“I have to give Symantec credit for looking at the market and identifying a huge need in the cyber security field,” Ger said. “They know there’s a skills gap, and much of that gap can be filled with talent who DON’T have a four-year degree or technical certification. It will be a double win: in terms of filling jobs for companies and for the young adults.”
Individual SC3 programs developed by the nonprofits may vary in length, but they all focus on both technical skills and soft skills — resume and interview training along with the specialized computer skills they’ll need to succeed. “This is high-touch training that can’t be completed online,” Joseph said.
Following their classroom training, students will be placed in cyber security internships that afford them the opportunity to apply what they have learned in a business organization setting. Symantec will help program graduates seek jobs through its network of customers and partners, namely in the financial and government sectors.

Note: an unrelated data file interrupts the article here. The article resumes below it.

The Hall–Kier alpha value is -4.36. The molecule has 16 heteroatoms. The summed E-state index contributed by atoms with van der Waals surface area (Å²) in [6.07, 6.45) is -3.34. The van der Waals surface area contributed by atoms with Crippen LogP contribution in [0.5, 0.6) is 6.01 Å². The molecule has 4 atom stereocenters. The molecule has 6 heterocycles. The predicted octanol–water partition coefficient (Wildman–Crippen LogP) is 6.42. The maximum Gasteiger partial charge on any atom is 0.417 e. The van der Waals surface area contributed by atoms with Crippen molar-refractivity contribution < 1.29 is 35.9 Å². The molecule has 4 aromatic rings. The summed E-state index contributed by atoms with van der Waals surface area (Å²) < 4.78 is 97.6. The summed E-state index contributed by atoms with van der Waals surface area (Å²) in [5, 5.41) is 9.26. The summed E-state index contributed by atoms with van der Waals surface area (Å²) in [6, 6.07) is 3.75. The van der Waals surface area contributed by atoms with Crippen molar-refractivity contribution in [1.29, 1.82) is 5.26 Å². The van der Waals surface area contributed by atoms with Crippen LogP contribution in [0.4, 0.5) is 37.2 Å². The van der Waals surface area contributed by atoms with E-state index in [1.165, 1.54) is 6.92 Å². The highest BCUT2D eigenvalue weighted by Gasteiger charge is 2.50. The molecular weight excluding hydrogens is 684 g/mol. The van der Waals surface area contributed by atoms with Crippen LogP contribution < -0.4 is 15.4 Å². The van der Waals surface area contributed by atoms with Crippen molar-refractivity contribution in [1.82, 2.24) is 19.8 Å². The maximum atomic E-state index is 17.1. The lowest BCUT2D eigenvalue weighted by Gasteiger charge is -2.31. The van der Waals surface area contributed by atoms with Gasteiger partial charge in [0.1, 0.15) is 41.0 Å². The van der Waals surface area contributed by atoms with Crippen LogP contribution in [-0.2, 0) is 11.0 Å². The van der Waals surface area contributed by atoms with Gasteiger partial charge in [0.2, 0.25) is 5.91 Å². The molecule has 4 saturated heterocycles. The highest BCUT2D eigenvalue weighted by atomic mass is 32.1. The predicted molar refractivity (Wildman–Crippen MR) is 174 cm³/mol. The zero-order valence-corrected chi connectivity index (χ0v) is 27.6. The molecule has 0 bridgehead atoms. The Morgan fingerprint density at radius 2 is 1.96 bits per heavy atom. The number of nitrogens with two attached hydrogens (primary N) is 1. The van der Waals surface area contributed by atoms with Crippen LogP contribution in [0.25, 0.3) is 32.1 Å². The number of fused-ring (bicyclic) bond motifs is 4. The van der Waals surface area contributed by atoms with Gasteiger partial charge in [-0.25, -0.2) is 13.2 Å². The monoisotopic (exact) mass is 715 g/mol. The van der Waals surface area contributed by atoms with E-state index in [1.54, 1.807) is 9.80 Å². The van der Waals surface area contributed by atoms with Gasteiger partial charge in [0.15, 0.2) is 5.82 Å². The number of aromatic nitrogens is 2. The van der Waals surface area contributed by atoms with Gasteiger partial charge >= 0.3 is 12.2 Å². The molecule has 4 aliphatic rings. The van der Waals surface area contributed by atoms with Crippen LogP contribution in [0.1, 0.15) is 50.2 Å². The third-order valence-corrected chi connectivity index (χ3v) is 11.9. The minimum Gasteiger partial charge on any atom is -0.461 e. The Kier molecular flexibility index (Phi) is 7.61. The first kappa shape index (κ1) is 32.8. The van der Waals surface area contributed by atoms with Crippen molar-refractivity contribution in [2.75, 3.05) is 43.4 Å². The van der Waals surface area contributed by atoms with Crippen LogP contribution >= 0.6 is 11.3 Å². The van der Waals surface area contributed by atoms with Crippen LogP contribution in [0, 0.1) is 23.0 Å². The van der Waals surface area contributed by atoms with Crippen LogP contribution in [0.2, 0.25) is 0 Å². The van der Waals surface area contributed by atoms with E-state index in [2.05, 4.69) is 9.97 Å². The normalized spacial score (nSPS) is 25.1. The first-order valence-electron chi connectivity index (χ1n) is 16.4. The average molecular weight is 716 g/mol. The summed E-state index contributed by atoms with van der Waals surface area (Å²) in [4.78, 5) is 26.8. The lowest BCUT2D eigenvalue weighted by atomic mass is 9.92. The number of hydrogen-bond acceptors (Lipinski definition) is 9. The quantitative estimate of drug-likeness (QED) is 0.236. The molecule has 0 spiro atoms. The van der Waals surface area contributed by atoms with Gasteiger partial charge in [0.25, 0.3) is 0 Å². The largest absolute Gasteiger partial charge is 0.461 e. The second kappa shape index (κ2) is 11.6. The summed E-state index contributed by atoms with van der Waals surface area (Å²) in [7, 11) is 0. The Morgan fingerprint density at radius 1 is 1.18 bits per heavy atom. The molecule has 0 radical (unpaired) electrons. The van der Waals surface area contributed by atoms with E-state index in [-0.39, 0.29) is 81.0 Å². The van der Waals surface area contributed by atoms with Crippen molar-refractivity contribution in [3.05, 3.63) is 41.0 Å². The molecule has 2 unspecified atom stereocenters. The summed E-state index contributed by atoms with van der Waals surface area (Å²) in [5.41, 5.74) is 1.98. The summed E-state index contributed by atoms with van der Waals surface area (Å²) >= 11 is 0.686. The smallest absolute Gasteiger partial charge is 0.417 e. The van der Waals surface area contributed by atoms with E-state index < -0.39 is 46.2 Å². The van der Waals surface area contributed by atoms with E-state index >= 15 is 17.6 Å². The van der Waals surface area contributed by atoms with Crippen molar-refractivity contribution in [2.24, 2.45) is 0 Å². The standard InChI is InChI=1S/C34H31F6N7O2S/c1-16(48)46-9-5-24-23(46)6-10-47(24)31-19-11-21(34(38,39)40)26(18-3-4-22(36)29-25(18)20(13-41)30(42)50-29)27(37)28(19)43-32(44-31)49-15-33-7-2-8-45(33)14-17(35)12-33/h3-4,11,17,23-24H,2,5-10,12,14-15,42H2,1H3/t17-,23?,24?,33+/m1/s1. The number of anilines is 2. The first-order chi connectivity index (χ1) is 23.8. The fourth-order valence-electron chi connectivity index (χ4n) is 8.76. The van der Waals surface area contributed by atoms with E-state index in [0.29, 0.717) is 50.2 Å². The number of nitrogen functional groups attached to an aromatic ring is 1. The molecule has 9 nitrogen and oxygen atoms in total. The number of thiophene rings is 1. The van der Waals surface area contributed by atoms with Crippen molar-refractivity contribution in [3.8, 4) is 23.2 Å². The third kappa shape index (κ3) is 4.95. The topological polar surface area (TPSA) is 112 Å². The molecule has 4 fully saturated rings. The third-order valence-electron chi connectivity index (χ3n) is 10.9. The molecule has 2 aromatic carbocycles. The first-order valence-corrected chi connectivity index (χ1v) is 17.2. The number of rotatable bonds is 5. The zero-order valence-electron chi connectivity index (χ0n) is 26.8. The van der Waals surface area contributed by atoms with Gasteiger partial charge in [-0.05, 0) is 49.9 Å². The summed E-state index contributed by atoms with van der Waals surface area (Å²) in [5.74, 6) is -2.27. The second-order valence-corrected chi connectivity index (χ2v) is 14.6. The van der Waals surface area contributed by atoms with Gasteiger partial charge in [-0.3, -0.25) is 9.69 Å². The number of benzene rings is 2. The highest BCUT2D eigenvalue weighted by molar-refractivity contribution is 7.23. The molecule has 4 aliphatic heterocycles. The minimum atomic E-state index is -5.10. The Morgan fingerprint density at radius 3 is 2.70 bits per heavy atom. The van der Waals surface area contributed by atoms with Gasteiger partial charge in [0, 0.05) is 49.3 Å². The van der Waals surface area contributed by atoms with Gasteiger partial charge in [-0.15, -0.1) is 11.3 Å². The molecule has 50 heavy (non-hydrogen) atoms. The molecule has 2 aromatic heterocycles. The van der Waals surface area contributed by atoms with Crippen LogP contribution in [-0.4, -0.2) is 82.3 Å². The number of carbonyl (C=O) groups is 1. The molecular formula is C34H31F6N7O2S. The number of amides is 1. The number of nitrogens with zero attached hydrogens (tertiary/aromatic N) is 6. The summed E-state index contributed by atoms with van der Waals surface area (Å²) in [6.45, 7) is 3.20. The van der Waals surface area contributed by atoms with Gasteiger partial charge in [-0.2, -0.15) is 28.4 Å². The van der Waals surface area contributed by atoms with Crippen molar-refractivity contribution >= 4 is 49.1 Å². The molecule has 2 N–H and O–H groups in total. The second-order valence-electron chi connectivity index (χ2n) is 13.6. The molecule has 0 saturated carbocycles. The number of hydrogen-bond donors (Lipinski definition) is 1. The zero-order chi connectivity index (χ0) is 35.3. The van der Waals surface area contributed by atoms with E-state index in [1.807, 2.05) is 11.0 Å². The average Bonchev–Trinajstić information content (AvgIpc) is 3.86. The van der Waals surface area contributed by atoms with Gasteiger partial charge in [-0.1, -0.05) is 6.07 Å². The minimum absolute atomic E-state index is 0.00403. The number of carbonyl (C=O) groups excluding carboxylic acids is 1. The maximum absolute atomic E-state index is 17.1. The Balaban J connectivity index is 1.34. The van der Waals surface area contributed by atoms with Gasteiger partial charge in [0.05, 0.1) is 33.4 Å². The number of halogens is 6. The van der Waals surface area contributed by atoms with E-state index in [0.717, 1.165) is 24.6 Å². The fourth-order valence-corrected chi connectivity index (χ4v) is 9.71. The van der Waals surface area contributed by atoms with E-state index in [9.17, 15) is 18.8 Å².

A first cohort of SC3 students
A graduate of New Town High School in Owens Mills, Maryland, Baltimore student Ashley Williams enrolled in SC3 after she and her grandmother saw a 60 Minutes report on the YearUp program. The fact that SC3 really focuses on IT, and filling specific needs in cyber security, was the key factor in her decision to apply for the program.
“A lot of times in school, students are unable to decide what to focus on in terms of the future,” Williams told 3p. “With SC3, you focus exactly on what you need to know.”
The program, which is hosted at Baltimore City Community College, is well-organized and demanding, Williams continued. “It’s a high-support, high-expectation environment. They really give you what you need – financial aid covering the costs of tuition, books and materials, supportive faculty and staff. They really want you to push yourself. The expectations are high, but people are also there to help.”